The Culann Patera volcano on Jupiter's moon Io was observed by the near-infrared mapping spectrometer instrument onboard NASA's Galileo spacecraft during its Io flyby on November 25, 1999. The instrument obtained spectral data over part of Culann. The spectra were made into a map of the relative amounts of sulfur dioxide frost, superimposed on an image taken by Galileo's camera in July 1999. In the map, white represents more sulfur dioxide. The image is about 340 kilometers (210 miles) across. The red deposits around Culann and many other volcanoes on Io are thought to be short-chain sulfur molecules (S3 and S4). The spectrometer data shows that the red deposits coincide with enhanced concentrations of sulfur dioxide frost. This is interpreted as being caused by a plume that produced both sulfur and sulfur dioxide, depositing both materials in the same locations.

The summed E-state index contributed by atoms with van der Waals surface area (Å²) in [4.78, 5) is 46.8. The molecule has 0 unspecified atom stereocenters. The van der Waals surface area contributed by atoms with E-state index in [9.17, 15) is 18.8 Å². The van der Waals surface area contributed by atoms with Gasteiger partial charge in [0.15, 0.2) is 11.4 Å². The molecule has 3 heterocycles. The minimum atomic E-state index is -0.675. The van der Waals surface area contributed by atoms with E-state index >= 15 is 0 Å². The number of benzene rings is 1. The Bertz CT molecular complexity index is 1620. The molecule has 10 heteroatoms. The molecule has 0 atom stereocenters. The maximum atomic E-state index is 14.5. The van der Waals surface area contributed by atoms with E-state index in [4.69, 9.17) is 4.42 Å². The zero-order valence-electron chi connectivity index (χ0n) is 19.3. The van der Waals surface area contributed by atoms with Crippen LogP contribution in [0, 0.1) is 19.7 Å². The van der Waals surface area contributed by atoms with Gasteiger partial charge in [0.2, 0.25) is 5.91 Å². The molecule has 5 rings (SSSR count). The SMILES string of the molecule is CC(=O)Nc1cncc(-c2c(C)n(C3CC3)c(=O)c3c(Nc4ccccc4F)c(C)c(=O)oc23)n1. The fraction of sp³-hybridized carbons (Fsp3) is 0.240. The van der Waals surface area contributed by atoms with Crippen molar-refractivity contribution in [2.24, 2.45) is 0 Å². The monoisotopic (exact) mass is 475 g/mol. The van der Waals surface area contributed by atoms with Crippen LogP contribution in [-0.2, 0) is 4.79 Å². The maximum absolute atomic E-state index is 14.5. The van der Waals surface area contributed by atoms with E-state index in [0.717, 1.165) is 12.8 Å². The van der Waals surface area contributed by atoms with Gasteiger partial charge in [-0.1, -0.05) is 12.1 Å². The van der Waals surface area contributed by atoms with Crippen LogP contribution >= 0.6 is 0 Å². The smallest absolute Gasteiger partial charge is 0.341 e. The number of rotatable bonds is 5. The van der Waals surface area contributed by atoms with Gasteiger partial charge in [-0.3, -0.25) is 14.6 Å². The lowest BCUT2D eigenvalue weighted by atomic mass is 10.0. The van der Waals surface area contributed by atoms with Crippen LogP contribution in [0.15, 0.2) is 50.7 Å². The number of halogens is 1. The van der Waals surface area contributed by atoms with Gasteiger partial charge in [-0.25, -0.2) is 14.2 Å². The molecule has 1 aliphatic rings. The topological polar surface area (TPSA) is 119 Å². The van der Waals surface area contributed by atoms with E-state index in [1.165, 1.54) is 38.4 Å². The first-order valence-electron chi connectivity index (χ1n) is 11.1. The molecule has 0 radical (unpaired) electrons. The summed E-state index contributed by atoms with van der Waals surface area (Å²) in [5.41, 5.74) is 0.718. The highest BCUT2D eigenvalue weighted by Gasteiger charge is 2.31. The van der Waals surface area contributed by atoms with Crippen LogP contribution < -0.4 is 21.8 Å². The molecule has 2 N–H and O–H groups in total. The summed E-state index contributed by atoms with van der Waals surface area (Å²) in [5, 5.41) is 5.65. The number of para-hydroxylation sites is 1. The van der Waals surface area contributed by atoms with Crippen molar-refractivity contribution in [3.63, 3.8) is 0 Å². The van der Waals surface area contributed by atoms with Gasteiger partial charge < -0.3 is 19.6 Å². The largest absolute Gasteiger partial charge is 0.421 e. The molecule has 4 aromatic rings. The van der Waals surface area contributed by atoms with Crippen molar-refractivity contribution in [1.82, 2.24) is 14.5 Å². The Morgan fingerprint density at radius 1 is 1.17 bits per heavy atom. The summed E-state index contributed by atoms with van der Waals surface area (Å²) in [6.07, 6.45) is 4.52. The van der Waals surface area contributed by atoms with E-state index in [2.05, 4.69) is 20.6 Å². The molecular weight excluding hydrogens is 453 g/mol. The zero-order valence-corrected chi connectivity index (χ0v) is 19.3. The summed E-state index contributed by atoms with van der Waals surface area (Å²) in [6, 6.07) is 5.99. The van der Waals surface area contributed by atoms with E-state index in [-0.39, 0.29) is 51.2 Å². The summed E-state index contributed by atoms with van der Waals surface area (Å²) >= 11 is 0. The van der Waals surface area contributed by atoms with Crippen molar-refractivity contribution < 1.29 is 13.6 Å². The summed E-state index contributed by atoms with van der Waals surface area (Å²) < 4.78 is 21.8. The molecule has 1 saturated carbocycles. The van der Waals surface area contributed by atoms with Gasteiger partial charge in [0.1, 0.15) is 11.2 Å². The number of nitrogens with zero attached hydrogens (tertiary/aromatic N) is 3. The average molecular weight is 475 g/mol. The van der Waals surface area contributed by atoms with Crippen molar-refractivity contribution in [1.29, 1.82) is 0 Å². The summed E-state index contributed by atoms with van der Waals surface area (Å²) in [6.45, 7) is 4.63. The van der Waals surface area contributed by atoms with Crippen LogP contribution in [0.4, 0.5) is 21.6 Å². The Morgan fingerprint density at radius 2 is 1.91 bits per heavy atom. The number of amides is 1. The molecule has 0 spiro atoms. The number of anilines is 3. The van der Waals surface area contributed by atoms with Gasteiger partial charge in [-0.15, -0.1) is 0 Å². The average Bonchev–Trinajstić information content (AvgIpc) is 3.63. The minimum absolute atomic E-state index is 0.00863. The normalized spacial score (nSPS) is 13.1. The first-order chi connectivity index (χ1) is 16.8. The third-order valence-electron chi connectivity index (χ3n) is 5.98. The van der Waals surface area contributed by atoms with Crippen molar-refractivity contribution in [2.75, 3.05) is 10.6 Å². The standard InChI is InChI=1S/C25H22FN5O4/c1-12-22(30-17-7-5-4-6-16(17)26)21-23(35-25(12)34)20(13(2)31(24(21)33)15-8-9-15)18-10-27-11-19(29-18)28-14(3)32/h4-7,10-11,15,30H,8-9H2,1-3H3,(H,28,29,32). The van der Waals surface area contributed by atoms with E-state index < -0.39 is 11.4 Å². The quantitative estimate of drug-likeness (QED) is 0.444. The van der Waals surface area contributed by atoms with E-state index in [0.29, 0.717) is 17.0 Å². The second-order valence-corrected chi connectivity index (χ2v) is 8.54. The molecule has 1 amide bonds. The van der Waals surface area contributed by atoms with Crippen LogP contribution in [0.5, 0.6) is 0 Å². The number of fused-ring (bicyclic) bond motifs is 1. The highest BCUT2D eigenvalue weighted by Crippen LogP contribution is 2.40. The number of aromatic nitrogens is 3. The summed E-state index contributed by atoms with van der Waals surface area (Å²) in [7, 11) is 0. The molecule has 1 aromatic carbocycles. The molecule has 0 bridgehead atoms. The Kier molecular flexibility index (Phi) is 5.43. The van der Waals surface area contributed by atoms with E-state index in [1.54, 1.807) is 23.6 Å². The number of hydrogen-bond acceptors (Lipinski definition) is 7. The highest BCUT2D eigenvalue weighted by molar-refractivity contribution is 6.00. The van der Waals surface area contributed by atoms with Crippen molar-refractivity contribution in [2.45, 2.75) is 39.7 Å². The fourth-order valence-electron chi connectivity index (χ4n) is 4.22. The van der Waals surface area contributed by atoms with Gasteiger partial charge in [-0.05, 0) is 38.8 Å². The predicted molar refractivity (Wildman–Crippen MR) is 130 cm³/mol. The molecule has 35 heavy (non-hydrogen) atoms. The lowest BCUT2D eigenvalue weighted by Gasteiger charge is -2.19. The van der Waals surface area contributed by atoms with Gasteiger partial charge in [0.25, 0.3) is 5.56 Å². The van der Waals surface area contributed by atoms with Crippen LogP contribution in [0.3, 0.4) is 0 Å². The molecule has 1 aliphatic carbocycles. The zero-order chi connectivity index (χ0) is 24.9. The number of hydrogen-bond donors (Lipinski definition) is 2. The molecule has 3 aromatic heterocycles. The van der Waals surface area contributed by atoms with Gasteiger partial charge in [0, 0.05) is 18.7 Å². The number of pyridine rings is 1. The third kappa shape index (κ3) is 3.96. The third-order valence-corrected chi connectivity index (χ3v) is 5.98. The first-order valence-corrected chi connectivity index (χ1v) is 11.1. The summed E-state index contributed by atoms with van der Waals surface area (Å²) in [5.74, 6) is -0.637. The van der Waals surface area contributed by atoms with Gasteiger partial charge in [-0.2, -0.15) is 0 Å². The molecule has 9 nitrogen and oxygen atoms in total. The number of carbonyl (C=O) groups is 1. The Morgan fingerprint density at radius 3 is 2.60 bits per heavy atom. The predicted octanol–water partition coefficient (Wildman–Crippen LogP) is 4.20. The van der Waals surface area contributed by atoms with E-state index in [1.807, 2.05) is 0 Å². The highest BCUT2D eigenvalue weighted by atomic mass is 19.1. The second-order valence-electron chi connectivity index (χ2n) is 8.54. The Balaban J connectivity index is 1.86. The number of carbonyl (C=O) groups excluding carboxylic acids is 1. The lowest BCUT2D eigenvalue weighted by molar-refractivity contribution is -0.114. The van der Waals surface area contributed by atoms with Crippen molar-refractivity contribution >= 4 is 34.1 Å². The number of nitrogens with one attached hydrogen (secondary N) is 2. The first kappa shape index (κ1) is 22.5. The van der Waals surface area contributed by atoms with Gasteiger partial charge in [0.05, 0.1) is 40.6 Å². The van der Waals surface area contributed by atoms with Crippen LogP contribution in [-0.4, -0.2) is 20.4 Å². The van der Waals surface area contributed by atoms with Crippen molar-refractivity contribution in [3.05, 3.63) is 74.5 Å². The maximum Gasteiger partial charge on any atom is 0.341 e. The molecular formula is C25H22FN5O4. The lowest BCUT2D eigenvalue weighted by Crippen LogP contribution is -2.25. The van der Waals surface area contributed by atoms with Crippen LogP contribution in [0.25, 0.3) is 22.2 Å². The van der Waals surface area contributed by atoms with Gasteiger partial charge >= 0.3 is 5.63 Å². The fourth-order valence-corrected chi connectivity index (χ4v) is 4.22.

The Jet Propulsion Laboratory, Pasadena, CA manages the mission for NASA's Office of Space Science, Washington, DC. JPL is a division of the California Institute of Technology, Pasadena, CA.
This image and other images and data received from Galileo are posted on the Galileo mission home page at http://galileo.jpl.nasa.gov. Background information and educational context for the images can be found at http://galileo.jpl.nasa.gov/gallery/io.cfm.